An anterior cruciate ligament (ACL) tear is an injury to the knee commonly affecting athletes, such as soccer players, basketball players, skiers, and gymnasts. Nonathletes can also experience an ACL tear due to injury or accident. Approximately 200,000 ACL injuries are diagnosed in the United States each year. It is estimated that there are 95,000 ruptures of the ACL and 100,000 ACL reconstructions performed per year in the United States. Approximately 70% of ACL tears in sports are the result of noncontact injuries, and 30% are the result of direct contact (player-to-player, player-to-object). Women are more likely than men to experience an ACL tear. Physical therapists are trained to help individuals with ACL tears reduce pain and swelling, regain strength and movement, and return to desired activities.
The ACL is one of the major bands of tissue (ligaments) connecting the thigh bone (femur) to the shin bone (tibia) at the knee joint. It can tear if you:
When you tear the ACL, you may feel a sharp, intense pain or hear a loud “pop” or snap. You might not be able to walk on the injured leg because you can’t support your weight through your knee joint. Usually, the knee will swell immediately (within minutes to a few hours), and you might feel that your knee “gives way” when you walk or put weight on it.
Immediately following an injury, you may be examined by a physical therapist, athletic trainer, or orthopedic surgeon. If you see your physical therapist first, your therapist will conduct a thorough evaluation that includes reviewing your health history. Your physical therapist will ask:
Your physical therapist may perform gentle “hands-on” tests to determine the likelihood that you have an ACL tear, and may use additional tests to assess possible damage to other parts of your knee.
An orthopedic surgeon may order further tests, including magnetic resonance imaging (MRI), to confirm the diagnosis and rule out other possible damage to the knee.
Most people who sustain an ACL tear will undergo surgery to repair the tear; however, some people may avoid surgery by modifying their physical activity to relieve stress on the knee. A select group can actually return to vigorous physical activity following rehabilitation without having surgery.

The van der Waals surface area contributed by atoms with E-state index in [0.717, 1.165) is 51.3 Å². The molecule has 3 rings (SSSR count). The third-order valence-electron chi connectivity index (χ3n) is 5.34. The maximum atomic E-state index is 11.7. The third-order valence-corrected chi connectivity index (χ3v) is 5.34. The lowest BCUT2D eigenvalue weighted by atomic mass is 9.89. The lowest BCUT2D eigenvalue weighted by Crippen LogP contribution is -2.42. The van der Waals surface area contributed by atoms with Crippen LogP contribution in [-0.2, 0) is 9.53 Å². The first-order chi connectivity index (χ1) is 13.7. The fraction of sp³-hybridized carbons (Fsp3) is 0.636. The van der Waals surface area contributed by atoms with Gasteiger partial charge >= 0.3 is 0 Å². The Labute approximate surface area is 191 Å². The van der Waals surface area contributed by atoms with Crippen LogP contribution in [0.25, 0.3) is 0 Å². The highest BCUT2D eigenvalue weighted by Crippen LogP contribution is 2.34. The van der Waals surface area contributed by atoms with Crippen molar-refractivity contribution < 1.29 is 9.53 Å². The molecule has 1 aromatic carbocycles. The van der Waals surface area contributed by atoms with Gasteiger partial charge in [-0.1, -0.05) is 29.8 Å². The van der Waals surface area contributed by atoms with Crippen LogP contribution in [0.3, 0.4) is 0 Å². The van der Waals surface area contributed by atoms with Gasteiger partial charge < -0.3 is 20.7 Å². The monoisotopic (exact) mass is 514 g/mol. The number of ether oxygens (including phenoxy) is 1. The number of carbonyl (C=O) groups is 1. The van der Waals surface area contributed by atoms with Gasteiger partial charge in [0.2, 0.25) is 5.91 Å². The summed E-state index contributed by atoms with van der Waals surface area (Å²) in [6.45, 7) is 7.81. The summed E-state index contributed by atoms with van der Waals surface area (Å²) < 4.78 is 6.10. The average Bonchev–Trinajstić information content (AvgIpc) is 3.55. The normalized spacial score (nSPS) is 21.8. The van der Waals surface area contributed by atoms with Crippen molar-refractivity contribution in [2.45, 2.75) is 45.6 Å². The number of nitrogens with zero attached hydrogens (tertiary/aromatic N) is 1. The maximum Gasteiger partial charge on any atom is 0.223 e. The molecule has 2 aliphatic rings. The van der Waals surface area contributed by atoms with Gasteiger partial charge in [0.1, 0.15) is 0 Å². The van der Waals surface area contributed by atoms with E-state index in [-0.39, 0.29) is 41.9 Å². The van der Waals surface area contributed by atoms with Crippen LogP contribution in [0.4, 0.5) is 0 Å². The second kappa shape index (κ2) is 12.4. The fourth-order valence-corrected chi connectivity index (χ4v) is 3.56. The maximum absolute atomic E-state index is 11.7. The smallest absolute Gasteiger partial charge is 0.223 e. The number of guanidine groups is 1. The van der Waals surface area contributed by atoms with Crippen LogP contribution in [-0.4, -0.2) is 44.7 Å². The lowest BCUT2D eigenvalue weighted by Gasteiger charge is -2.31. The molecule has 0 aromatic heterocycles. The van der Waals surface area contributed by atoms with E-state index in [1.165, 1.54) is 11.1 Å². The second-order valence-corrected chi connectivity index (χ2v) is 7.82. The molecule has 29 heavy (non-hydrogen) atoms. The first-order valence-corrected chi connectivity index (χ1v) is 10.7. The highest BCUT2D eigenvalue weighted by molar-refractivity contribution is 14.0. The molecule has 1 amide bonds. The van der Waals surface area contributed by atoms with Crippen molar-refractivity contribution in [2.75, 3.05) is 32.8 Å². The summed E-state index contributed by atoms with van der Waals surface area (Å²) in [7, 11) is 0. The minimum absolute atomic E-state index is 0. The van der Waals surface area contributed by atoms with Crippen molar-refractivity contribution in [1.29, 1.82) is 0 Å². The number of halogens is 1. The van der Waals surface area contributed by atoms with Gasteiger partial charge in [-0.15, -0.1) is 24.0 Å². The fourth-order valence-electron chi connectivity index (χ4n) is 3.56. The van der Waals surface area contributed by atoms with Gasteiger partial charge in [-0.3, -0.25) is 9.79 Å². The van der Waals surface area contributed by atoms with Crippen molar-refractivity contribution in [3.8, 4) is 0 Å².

Your physical therapist, together with your surgeon, can help you determine if nonoperative treatment (rehabilitation without surgery) is a reasonable option for you. If you elect to have surgery, your physical therapist will help you prepare both for surgery and to recover your strength and movement following surgery.
Once an ACL tear has been diagnosed, you will work with your surgeon and physical therapist to decide if you should have surgery, or if you can recover without surgery. If you don’t have surgery, your physical therapist will work with you to restore your muscle strength, agility, and balance, so you can return to your regular activities. Your physical therapist may teach you ways to modify your physical activity in order to put less stress on your knee. If you decide to have surgery your physical therapist can help you before and after the procedure.
Treatment Without Surgery
Current research has identified a specific group of patients (called “copers”) who have the potential for healing without surgery following an ACL tear. These patients have injured only the ACL, and have experienced no episodes of the knee “giving out” following the initial injury. If you fall into this category, based on the specific tests your physical therapist will conduct, your therapist will design an individualized physical therapy treatment program for you. It may include treatments such as gentle electrical stimulation applied to the quadriceps muscle, muscle strengthening, and balance training.